I was up at Pixar last week for a sneak peek of The Good Dinosaur (Nov. 25). Although they screened only 30 minutes, you got a fuller awareness of the danger and intimacy for Arlo and Spot in this boy and his dog reversal adventure. The contrast between the cartoony-looking characters and the “painterly reality” of the Jackson Hole-inspired landscape is something totally new for Pixar. I kick off my extensive coverage with director Peter Sohn (Partly Cloudy), who took over from Bob Peterson and stripped it down to its basic elements with a personal touch.
Immersed in Movies: Peter Sohn Has ‘Nowhere to Hide’ with ‘The Good Dinosaur’
Immersed in Movies: Peter Sohn Has 'Nowhere to Hide' with 'The Good Dinosaur'
Bill Desowitz: The research trip to Jackson Hole, spearheaded by cinematographer Sharon Calahan’s familiarity and artistic expertise went beyond inspiration for world building. It became your own City Slickers trip.
Peter Sohn: Absolutely, being out there for the first time. And the people that we’d meet would be so influential in that way, that surprised me. We had different types of characters that remained the same, but that family of guides and what they learned out there was very informative [in terms of defining the role of the T-Rexes], more than just pretty backgrounds or natural disasters.
BD: It really is Shane country and Sharon captured what she calls a “painterly reality.”
PS: Yes, it is absolutely. I grew up on that movie and my mother loves it and I’ve watched it hundreds of times.
BD: When you restarted the movie what was needed? What did you provide?
PS: One of the first things was I made Arlo [the Apatosaurus] a younger character. And then when I was that age (around 11 or 12), what was I like? Sweat pants, turtle-neck kid; didn’t know anything about fashion or style, the culture of the world. I was very sheltered.
BD: It’s interesting that Riley from Inside Out is the same age.
PS: Yeah, I remember Pete talking about that because we had talked to this psychologist about that turning age. And it’s a universal one. Trying to find that universal quality in a dinosaur. He’s cartoony but, at the same time, how do we make that connectible? And also trying to find that hole in Arlo’s life and that need in him…emotionally, externally. What are the steps that he’s missing to become the thing that his father believes he can be.
BD: So you can create an opening for Spot.
PS: Exactly. So that simple equation of this character with this hole and then finding how Spot will fill that. It was real simple to go: He’s weak, he’s strong, he’s scared and he’s brave. But then trying to dig deeper. What is it about Spot — that weird, little human part of him — that can teach Arlo more? There are other little levels that we play with. In that scene [with the sticks] about the understanding of loss, the understanding of mourning, how do you move forward? And that started clicking into the metaphor of the dinosaur: you’re old, you’re a Luddite, you’re incapable of moving forward. Evolution. And then what we learned from the research trips in search of nature. You can’t beat nature — you can’t outrun her — but you can survive her. So that all started linking with Arlo’s fears so we had to backward engineer what Arlo would need to be but still have fun with it.
BD: Is there a literal antagonist or is it nature?
PS: There are literal antagonists — B-level antagonists, for sure — and then there are the big obstacles of what nature throws at him.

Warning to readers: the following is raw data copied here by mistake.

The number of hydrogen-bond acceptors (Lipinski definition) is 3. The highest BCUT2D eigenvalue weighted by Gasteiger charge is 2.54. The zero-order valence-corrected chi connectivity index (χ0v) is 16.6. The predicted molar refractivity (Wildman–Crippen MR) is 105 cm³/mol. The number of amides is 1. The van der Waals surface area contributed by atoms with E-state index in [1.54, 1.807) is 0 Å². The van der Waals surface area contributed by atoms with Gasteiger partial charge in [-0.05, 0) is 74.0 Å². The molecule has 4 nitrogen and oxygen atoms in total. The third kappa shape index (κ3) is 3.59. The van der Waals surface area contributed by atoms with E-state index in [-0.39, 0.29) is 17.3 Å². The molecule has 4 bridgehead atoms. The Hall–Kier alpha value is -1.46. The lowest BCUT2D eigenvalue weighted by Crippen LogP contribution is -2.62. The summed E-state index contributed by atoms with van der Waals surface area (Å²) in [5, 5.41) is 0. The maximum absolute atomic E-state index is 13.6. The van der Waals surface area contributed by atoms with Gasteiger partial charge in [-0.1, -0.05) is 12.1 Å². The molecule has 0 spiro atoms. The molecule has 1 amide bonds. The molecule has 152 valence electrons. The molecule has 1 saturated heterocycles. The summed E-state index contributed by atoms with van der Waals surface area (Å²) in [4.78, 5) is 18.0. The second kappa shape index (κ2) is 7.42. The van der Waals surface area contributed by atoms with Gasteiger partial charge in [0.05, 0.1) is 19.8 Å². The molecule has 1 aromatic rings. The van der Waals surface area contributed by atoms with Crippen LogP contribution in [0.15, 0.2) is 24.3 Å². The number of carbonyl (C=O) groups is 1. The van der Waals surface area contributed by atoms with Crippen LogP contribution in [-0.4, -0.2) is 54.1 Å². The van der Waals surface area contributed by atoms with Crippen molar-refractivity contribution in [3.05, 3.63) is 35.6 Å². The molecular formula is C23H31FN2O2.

BD: There’s a wonderful simplicity. The scope is wide but it’s a very intimate story. And you get to play with animation at its most elastic, watching Arlo struggle to survive moment by moment, stretching his body.
PS: I’m really glad you pointed that out. We had a complicated version of this story, where it was plot heavy and all these kinds of turns, but when it came down to just focusing on that relationship, everyone was excited. “There’s nowhere to hide,” is what John [Lasseter] would say. Because the story is so simple and the mechanics are so pure, you might fall on your face or fine something that’s worth it in there.
BD: It’s so performance-driven.
PS: And it was a big challenge. I remember us all talking about it once we kicked off animation. John and Denise [Ream, the producer] and I told the animators that there’s not much dialogue and this plot has been purposely driven to highlight the performance and the character animation. We’ve gotta raise the bar here. That’s one of the things I’m most excited about: how the animators found the performances, the acting, the back and forth we had. I used to be an animator and you always tried to find a nuanced thing you’d never seen before. A lot of times dialogue dictates what the performance needs to be, the intonations you have to hit when you hear a little bit of the anger, whatever it is. Because there wasn’t a lot of dialogue, a lot of the communication had to be free form. It seems a little invisible, but, boy, there was a lot of work and breaking that down. I love sight gags and broad stuff, but you can get to such a subtle degree, especially with CG animation. As a first-time director, working with these animators as performers, going back to Gertie, we realized that Arlo is this simple, goofy character, and Spot is this simple guy. How do we layer them?
BD: You were inspired by Dumbo and it shows.
PS: Yeah, I went to the archives to see what Dumbo work there was, not for this film, but just for my love of animation. And I couldn’t believe all the artwork the guys had done to find this universal empathy to Dumbo. There was one drawing where they used his ears as a sign: “Eat at Joes!” These guys were continually searching and digging to see what that is.
BD: And that’s what you did.
PS: I didn’t do it alone and that was the biggest thing I learned about this project: I continued to fall in love with the people here and what they have to give.